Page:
Pietro De Camilli, M.D., the John Klingenstein Professor of Neuroscience, professor of cell biology, and a Howard Hughes Medical Institute investigator, has been named chair of the Department of Neuroscience and director of the Kavli Institute for Neuroscience at Yale. His appointment in September 2015 coincided with a pledge by The Kavli Foundation to commit $5 million to the institute’s endowment, the third such commitment since the institute’s founding in 2004. The Foundation has contributed a total of more than $16 million to the endowment.

The California-based Kavli Foundation aims to promote research that will advance science for the benefit of humanity and increase public understanding and support for scientists and their work. The Kavli Institute for Neuroscience at Yale is one of seven Kavli-supported university institutes that specialize in neuroscience.

This boost to the Yale institute’s endowment is a part of the foundation’s campaign to advance the Brain Research through Advancing Innovative Neurotechnologies (BRAIN) Initiative, a public-private research project launched by President Barack Obama in 2013.

“We are very pleased to join Yale in building the endowment of its Kavli Institute to an even higher level,” said Robert W. Conn, Ph.D., president and CEO of The Kavli Foundation. “This added investment will result in a substantially increased annual payout from Yale’s Kavli Institute endowment. The vast majority of these funds are unrestricted for use in advancing the basic science of the brain and will further empower Yale’s great scientists to explore their most exciting new ideas and proposals.”

The additional funding will support research and activities relevant to advancing the mission of the institute, according to De Camilli. The contribution will allow Yale’s large neuroscience-focused community “to be brought together to foster interdisciplinary research,” he says.

“Pietro De Camilli’s leadership appointments come at a time when neuroscience at Yale is solidifying and advancing,” said Dean and Ensign Professor of Medicine Robert J. Alpern, M.D. “His expertise is ideal for a department that covers basic neuroscience all the way to neuronal circuits and disease.” This broad scope is also reflected in the new name of the department. Until last October, the Department of Neuroscience was known as the Department of Neurobiology; the new name reflects its expanded scope.

For more than 30 years De Camilli has studied the dynamics of cell membranes in the nervous system. His research has illuminated the highly orchestrated series of events that leads to the release of neurotransmitters from nerve endings via membranous pouches, called synaptic vesicles, and to the reutilization of these pouches for multiple rounds of secretion. He has become a world-renowned expert on the mechanisms through which all cells secrete substances, take up material from the external environment, and transport it to appropriate intracellular destinations. He has also provided insight into pathological conditions resulting from genetic or autoimmune disruptions of these mechanisms.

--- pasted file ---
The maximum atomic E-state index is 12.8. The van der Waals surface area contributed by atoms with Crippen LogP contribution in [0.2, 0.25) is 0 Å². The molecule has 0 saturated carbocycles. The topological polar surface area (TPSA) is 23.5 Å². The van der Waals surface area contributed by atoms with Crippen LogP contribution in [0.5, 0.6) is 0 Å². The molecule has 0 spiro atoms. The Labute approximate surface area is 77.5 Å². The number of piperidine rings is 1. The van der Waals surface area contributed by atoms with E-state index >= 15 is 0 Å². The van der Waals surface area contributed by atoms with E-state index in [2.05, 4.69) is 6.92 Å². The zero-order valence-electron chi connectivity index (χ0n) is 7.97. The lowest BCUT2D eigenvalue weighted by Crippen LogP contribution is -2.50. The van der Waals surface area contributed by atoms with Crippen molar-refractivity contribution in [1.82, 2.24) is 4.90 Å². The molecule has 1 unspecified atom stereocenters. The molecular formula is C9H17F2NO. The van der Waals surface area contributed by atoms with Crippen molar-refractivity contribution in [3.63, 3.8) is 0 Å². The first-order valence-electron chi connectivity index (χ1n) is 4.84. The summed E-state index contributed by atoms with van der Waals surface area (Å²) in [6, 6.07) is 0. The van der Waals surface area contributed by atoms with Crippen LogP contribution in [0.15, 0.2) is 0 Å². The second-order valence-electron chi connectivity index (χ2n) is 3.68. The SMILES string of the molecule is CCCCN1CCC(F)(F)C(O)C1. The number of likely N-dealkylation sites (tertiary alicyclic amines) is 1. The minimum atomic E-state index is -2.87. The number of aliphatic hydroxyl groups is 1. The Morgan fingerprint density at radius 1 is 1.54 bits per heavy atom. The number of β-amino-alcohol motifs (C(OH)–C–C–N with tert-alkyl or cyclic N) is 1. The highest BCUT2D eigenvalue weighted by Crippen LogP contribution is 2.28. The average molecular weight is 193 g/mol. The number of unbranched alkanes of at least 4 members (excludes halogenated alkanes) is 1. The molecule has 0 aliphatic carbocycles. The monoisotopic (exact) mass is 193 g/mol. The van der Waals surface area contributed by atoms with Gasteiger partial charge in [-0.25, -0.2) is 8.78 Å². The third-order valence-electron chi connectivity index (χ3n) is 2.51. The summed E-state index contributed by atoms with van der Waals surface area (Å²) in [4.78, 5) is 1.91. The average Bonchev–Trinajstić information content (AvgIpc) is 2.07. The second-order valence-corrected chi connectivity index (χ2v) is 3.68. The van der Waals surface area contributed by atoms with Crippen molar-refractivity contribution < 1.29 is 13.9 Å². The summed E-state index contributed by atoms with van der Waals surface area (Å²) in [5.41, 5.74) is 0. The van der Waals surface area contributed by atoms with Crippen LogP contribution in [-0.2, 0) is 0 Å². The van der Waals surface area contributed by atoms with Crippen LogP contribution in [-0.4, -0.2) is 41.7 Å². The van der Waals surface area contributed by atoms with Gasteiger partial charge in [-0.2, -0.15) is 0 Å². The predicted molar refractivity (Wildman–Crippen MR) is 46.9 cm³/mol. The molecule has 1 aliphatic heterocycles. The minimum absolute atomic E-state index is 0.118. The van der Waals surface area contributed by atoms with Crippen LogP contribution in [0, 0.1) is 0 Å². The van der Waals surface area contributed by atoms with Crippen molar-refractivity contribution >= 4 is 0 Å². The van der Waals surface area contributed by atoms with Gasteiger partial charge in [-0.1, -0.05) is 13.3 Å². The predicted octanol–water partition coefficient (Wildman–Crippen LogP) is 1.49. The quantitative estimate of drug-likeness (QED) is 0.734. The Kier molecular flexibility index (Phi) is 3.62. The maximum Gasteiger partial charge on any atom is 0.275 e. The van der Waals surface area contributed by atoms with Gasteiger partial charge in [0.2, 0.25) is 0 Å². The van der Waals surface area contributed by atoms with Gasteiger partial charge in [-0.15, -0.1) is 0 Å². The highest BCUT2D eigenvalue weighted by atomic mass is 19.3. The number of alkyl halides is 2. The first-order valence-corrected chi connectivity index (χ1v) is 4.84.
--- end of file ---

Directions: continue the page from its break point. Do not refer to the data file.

In his most recent work, De Camilli has focused on the role of lipids, the main building block of cell membranes, in controlling the traffic and interactions of cell membrane organelles. His research has illuminated how lipids define the identity and properties of membranous organelles and revealed mechanisms underlying the exchange of lipids between them.

Most studies of nervous system function have addressed the role of proteins, but “less is known about lipids—their metabolism and transport,” De Camilli says. “This is a field wide open to new exploration.” Mutations that occur in enzymes that modify lipids or mediate their transport result in neurological and psychiatric conditions, including neurodegeneration.

A native of the lake region in northwestern Italy, De Camilli earned his medical degree at the University of Milan and completed postgraduate training at the University of Pavia. He came to Yale in 1978 as a postdoctoral fellow in the lab of the renowned pharmacologist Paul Greengard, who received the Nobel Prize in physiology or medicine in 2000. In 1979 he was recruited by the late cell biologist George Palade, M.D., also a Nobel laureate, to what was then called the Section of Cell Biology and subsequently became the Department of Cell Biology. He served as chair of that department from 1997 to 2000.

In 2005 De Camilli co-founded, together with Stephen Strittmatter, M.D., Ph.D., the Vincent Coates Professor of Neurology and professor of neuroscience, the School of Medicine’s Program in Cellular Neuroscience, Neurodegeneration, and Repair. Since the beginning of De Camilli’s career, research in cell biology has inspired some of his new ideas about how to better understand neurons, and vice versa. He is the president-elect of the American Society of Cell Biology, which he will lead in 2017.

As chair of neuroscience, De Camilli assumes a role long held by Pasko Rakic, M.D., Ph.D., the inaugural director of the Kavli Institute at Yale, the Dorys McConnell Duberg Professor of Neuroscience, and professor of neurology, who was recruited by Palade to found the department and then led it for 37 years. Rakic is well known for his studies on the cellular and molecular mechanisms of proliferation and migration of neurons in the cerebral cortex—the brain’s outer layer, which plays a key role in cognition. His elucidation of how cortical cells migrate from their birthplace in the brain’s core to their distant, final destinations represent a landmark discovery in neuroscience. Rakic has also contributed one of the most significant tenets of the field—that neurons of the cerebral cortex last for a person’s entire life and are irreplaceable.

Through Rakic’s vision “the Yale School of Medicine became a beacon of neuroscience research worldwide,” Alpern said.